5. Oklahoma: [Note: The Sooners were a bad omit on my part when I initially published this list.] They were preseason No. 1 and sputtered badly in the season half of the season, losing three of their last six. The first loss was home to a four-TD underdog (Texas Tech) that would end up having its worst season in almost 20 years. The Sooners finished off the season getting drilled by rival Oklahoma State, 44-10.


6-UCLA defense:
Few teams look better on the hoof, but the Bruins just never could get it done under Rick Neuheisel. Despite a defensive unit were more than its share of former blue-chippers, the Bruins were 112th in sacks and 96th in scoring defense. They surrendered 38 or more six times this season.

7. Mississippi State: They were a long shot to win the incredibly stacked SEC West, but the Bulldogs were still a preseason top 20 team but they never got much of anything going. They went 6-6. The only team with a winning record they beat was 8-4 La. Tech. Their other four wins over FBS opponents went 12-36 combined.

8. Notre Dame offense: The Irish were ranked a respectable 43rd in scoring, but given the weapons Brian Kelly had (led by WR Michael Floyd) ND should've been a lot more dynamic. They were held to 20 points or less five times this season. They also were brutal when it came to taking care of the football, tying for third-worst in the country in turnover margin.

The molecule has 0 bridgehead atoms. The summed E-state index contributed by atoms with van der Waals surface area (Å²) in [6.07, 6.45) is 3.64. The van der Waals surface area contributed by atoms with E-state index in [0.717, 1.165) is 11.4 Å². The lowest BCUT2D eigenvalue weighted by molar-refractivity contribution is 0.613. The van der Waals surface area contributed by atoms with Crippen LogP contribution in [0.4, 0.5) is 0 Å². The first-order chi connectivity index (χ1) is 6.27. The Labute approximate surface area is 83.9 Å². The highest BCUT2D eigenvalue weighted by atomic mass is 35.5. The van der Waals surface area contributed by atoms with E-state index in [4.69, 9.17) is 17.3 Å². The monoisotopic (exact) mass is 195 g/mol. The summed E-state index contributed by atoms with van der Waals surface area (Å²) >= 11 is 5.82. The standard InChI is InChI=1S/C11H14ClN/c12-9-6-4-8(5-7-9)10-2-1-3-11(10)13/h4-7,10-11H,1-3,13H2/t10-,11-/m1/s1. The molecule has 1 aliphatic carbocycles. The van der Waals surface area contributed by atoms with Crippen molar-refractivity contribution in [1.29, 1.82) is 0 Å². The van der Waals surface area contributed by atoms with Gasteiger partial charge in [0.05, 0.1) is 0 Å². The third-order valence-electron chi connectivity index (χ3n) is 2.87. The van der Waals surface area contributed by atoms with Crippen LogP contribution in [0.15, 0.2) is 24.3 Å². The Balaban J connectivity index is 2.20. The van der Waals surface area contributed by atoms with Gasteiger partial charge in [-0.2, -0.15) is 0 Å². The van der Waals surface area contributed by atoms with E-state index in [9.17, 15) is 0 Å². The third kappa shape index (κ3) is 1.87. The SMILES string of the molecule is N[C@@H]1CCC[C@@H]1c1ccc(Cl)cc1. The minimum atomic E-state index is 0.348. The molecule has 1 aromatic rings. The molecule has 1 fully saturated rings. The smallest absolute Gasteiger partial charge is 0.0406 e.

9. Kansas: Turner Gill was fired after just two seasons because the Jayhawks were so overwhelmed this season. They beat an FCS program and then knocked off the eventual MAC champs (NIU) in Week 2 and it was all downhill from them on as it was one epic blowout loss after another. They ranked 106th in total offense and 120 in total defense. Of their final 10 losses to finish the season, only two were decided by less than double-digits. They lost six games by 30 points or more.

10. Illinois offense: Things set up so well for Ron Zook this season. They had a dynamic young QB (Nate Scheelhaase) and some talented backs and receivers. The Illini jumped out to a 6-0 start and then the bottom drops out. They lose the next six, failing to score more than two TDs in any other game. They managed just seven points against a Minnesota D that was 102nd in scoring defense. They scored 14 on a Michigan, which is 51 points fewer than they scored on the Wolverines on a year ago. The Illini finished 91st in scoring, dropping 59 spots from where they were at mid-season. They also ended up 106th in sacks allowed.